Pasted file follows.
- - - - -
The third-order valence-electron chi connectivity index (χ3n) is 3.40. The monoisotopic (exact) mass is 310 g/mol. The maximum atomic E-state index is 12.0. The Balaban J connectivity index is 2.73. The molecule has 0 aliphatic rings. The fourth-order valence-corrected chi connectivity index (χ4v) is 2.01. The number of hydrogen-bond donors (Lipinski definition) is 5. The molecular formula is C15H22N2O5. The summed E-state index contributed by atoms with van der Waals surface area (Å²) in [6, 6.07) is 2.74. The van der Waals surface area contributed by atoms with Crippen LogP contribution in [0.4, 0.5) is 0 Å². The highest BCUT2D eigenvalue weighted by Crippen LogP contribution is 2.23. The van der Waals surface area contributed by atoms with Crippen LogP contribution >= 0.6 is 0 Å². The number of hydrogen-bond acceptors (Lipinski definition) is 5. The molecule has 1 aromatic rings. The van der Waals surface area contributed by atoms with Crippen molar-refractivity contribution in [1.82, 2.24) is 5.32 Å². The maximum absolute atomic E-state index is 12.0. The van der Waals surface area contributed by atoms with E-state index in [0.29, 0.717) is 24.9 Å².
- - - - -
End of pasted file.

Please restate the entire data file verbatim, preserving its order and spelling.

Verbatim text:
The third-order valence-electron chi connectivity index (χ3n) is 3.40. The monoisotopic (exact) mass is 310 g/mol. The maximum atomic E-state index is 12.0. The Balaban J connectivity index is 2.73. The molecule has 0 aliphatic rings. The fourth-order valence-corrected chi connectivity index (χ4v) is 2.01. The number of hydrogen-bond donors (Lipinski definition) is 5. The molecular formula is C15H22N2O5. The summed E-state index contributed by atoms with van der Waals surface area (Å²) in [6, 6.07) is 2.74. The van der Waals surface area contributed by atoms with Crippen LogP contribution in [0.4, 0.5) is 0 Å². The highest BCUT2D eigenvalue weighted by Crippen LogP contribution is 2.23. The van der Waals surface area contributed by atoms with Crippen LogP contribution >= 0.6 is 0 Å². The number of hydrogen-bond acceptors (Lipinski definition) is 5. The molecule has 1 aromatic rings. The van der Waals surface area contributed by atoms with Crippen molar-refractivity contribution in [1.82, 2.24) is 5.32 Å². The maximum absolute atomic E-state index is 12.0. The van der Waals surface area contributed by atoms with E-state index in [0.29, 0.717) is 24.9 Å².